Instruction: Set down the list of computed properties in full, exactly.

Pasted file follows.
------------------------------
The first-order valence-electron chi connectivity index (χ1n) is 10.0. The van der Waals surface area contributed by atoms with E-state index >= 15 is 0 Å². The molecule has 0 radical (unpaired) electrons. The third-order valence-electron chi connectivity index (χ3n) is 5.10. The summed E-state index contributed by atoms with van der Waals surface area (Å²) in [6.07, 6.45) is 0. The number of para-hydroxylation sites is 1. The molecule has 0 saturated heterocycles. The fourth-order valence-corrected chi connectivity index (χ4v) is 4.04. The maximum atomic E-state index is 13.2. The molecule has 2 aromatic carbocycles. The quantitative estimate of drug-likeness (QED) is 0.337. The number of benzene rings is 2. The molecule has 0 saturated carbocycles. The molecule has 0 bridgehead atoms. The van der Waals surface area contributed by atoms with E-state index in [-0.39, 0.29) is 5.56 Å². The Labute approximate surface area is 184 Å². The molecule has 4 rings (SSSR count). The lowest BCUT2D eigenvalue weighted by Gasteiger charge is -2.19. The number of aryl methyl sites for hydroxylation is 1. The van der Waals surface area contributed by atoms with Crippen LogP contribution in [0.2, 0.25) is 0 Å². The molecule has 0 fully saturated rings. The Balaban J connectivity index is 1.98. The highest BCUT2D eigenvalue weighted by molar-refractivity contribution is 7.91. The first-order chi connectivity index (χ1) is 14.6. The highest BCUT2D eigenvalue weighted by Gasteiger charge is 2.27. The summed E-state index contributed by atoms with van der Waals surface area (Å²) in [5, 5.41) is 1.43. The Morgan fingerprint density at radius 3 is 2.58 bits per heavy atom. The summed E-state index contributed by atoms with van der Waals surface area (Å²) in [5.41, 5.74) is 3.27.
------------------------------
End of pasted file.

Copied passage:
The first-order valence-electron chi connectivity index (χ1n) is 10.0. The van der Waals surface area contributed by atoms with E-state index >= 15 is 0 Å². The molecule has 0 radical (unpaired) electrons. The third-order valence-electron chi connectivity index (χ3n) is 5.10. The summed E-state index contributed by atoms with van der Waals surface area (Å²) in [6.07, 6.45) is 0. The number of para-hydroxylation sites is 1. The molecule has 0 saturated heterocycles. The fourth-order valence-corrected chi connectivity index (χ4v) is 4.04. The maximum atomic E-state index is 13.2. The molecule has 2 aromatic carbocycles. The quantitative estimate of drug-likeness (QED) is 0.337. The number of benzene rings is 2. The molecule has 0 saturated carbocycles. The molecule has 0 bridgehead atoms. The van der Waals surface area contributed by atoms with E-state index in [-0.39, 0.29) is 5.56 Å². The Labute approximate surface area is 184 Å². The molecule has 4 rings (SSSR count). The lowest BCUT2D eigenvalue weighted by Gasteiger charge is -2.19. The number of aryl methyl sites for hydroxylation is 1. The van der Waals surface area contributed by atoms with Crippen LogP contribution in [0.2, 0.25) is 0 Å². The molecule has 0 fully saturated rings. The Balaban J connectivity index is 1.98. The highest BCUT2D eigenvalue weighted by molar-refractivity contribution is 7.91. The first-order chi connectivity index (χ1) is 14.6. The highest BCUT2D eigenvalue weighted by Gasteiger charge is 2.27. The summed E-state index contributed by atoms with van der Waals surface area (Å²) in [5, 5.41) is 1.43. The Morgan fingerprint density at radius 3 is 2.58 bits per heavy atom. The summed E-state index contributed by atoms with van der Waals surface area (Å²) in [5.41, 5.74) is 3.27.